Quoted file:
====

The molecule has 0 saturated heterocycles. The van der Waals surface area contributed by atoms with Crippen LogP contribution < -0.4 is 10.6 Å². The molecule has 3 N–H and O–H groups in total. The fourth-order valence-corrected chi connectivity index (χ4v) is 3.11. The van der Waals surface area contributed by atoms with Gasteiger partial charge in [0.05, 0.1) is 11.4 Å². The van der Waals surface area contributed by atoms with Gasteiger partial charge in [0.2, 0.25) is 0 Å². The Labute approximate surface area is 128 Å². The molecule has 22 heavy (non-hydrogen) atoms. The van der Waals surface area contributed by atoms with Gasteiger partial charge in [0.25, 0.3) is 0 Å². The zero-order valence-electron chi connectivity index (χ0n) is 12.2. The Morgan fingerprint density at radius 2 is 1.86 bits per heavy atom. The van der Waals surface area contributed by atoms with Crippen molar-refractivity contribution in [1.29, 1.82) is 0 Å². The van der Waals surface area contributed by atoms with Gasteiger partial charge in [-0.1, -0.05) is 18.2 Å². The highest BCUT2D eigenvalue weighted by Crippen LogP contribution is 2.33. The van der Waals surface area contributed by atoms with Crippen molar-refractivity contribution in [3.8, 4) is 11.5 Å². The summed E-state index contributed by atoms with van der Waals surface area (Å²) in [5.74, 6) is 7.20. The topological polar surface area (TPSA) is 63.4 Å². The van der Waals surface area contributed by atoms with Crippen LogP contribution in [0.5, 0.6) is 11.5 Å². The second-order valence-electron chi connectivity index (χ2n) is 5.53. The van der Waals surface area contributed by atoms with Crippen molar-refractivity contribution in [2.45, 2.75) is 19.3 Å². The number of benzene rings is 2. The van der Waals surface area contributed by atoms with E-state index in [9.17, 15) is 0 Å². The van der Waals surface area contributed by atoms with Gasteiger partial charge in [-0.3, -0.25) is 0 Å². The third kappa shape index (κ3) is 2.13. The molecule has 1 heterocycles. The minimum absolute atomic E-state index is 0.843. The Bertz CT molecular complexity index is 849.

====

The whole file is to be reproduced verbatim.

The molecule has 0 saturated heterocycles. The van der Waals surface area contributed by atoms with Crippen LogP contribution < -0.4 is 10.6 Å². The molecule has 3 N–H and O–H groups in total. The fourth-order valence-corrected chi connectivity index (χ4v) is 3.11. The van der Waals surface area contributed by atoms with Gasteiger partial charge in [0.05, 0.1) is 11.4 Å². The van der Waals surface area contributed by atoms with Gasteiger partial charge in [0.2, 0.25) is 0 Å². The Labute approximate surface area is 128 Å². The molecule has 22 heavy (non-hydrogen) atoms. The van der Waals surface area contributed by atoms with Gasteiger partial charge in [0.25, 0.3) is 0 Å². The zero-order valence-electron chi connectivity index (χ0n) is 12.2. The Morgan fingerprint density at radius 2 is 1.86 bits per heavy atom. The van der Waals surface area contributed by atoms with Crippen molar-refractivity contribution in [1.29, 1.82) is 0 Å². The van der Waals surface area contributed by atoms with Gasteiger partial charge in [-0.1, -0.05) is 18.2 Å². The highest BCUT2D eigenvalue weighted by Crippen LogP contribution is 2.33. The van der Waals surface area contributed by atoms with Crippen molar-refractivity contribution in [3.8, 4) is 11.5 Å². The summed E-state index contributed by atoms with van der Waals surface area (Å²) in [5.74, 6) is 7.20. The topological polar surface area (TPSA) is 63.4 Å². The van der Waals surface area contributed by atoms with Crippen LogP contribution in [0.5, 0.6) is 11.5 Å². The second-order valence-electron chi connectivity index (χ2n) is 5.53. The van der Waals surface area contributed by atoms with Crippen molar-refractivity contribution in [2.45, 2.75) is 19.3 Å². The number of benzene rings is 2. The van der Waals surface area contributed by atoms with E-state index in [9.17, 15) is 0 Å². The van der Waals surface area contributed by atoms with Gasteiger partial charge in [-0.3, -0.25) is 0 Å². The third kappa shape index (κ3) is 2.13. The molecule has 1 heterocycles. The minimum absolute atomic E-state index is 0.843. The Bertz CT molecular complexity index is 849.